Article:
What will happen if the Federal Government shuts down?

The government won't shut down even if  Washington can't agree on the Affordable Care Act and pass a funding bill before the new fiscal year begins October first.

According to Forbes' Kelly Phillips, here's what's likely to happen:

  • Non-essential employees, about 1/3 of the federal workforce, would be furloughed. The distinction between non-essential employees and those who are needed is discretionary but is guided by instructions from the Office of Management and Budget (OMB) and the Office of Personnel Management (OPM). A memorandum issued by OMB in 1980 defines “essential” government services and “essential” employees as those providing for the national security, including the conduct of foreign relations essential to the national security or the safety of life and property; providing for benefit payments and the performance of contract obligations under no-year or multi-year or other funds remaining available for those purposes; and conducting essential activities to the extent that they protect life and property. With that (and subsequent guidance), federal agencies are required to determine which of their employees are “essential.”
  • Other federal employees would continue to work but, as in the mid 1990s, they would not be paid until the shutdown was resolved. And yes, that includes the President and the Congress.
  • Federal contractors could work, in theory, since those funds have already been approved – but there may not be adequate staffers to issue paperwork for jobs. And you know how D.C. loves paperwork.
  • HeadStart programs – those grants for preschool children to attend school – would not be funded, meaning that school would be out for thousands of children.
  • Federal courts would remain open – for about 10 days. If the shutdown goes beyond 10 days, only “essential” work would continue. Most of the judiciary, including staffers, would not be paid until the shutdown was resolved. But Supreme Court justices and federal judges would collect paychecks.
  • Social Security benefits would still be paid out but if the shutdown continues beyond a few days, other services provided by the Social Security Administration – including Medicare applications and the issuance of Social Security cards – would likely be put on hold.
  • Foster care and adoption assistance services funded with federal funds or reliant on processing of federal paperwork would cease.
  • Agencies that focus on public safety would remain open. That means air traffic and border controls would not be affected. National Security Agency offices would likely remain open (monitoring those emails and phone calls can’t wait) as well disaster assistance. Remarkably, however, the Center for Disease Control would likely be shut down as it was in the 1990s: that means no disease surveillance in the heart of flu season.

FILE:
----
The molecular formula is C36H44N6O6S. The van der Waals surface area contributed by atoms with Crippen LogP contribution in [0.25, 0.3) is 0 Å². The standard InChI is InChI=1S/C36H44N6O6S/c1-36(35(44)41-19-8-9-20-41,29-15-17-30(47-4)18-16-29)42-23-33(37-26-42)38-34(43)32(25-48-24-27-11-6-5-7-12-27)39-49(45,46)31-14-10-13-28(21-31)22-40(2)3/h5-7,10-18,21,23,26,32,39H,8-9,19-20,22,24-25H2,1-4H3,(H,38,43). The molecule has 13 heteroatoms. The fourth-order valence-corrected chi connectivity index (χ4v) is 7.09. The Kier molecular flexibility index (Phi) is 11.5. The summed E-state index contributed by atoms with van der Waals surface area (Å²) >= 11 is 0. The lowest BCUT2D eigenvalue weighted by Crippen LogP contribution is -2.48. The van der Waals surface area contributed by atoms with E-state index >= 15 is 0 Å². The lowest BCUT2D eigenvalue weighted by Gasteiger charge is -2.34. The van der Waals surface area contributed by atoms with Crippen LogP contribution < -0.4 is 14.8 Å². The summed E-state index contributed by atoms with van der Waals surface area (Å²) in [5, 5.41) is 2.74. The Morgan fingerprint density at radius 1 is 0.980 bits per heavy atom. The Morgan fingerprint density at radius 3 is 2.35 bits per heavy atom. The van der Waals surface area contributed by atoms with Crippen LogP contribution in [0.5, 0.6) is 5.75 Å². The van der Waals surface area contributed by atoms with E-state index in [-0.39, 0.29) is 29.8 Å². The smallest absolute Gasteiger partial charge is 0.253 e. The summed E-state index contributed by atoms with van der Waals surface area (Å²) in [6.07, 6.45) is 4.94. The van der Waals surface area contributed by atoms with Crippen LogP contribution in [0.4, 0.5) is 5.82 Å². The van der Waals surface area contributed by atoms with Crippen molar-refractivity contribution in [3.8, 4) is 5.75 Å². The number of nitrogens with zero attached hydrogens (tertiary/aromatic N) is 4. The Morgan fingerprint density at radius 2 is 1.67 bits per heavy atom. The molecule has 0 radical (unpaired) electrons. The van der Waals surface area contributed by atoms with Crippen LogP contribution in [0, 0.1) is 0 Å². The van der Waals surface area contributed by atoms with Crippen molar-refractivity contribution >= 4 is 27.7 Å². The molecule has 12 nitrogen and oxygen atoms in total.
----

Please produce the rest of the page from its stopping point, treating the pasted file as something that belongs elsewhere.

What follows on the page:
• Small business loans and mortgage insurance applications tied to government funding or agencies would not be processed.
  • Workplace safety inspections would stop.
  • Visas and passports would not be processed. In 1995, 20,000-30,000 applications by foreigners for visas went unprocessed each day of the furlough and 200,000 U.S. applications for passports went unprocessed. The loss to the tourism industry was said to be acute.
  • Internal Revenue could see some furloughs (something they’re familiar with) but personnel to collect taxes would stay at work. As a rule of thumb, most of the folks who handle money would be safe from the shutdown. But the folks following the money? Agents and investigators would likely be told to stay home.
  • The Bureau of Alcohol, Tobacco and Firearms would delay processing alcohol, tobacco and firearms applications.
  • National parks would close their doors; in 1995, that meant the loss of 7 million visitors, including those hoping to see the Grand Canyon, which was closed for the first time in its history. National museums would also remain shuttered; in 1995, that was an estimated loss of 2 million visitors. The loss to surrounding communities reliant on tourist dollars was estimated to be $14.2 million.
  • Closures would extend to national cemeteries, where, among other things, headstones would not be laid. Additionally, medical and financial services for veterans would likely be put on hold.
  • The mail would continue to run: remember, the U.S. Post Office is not reliant on government funds.


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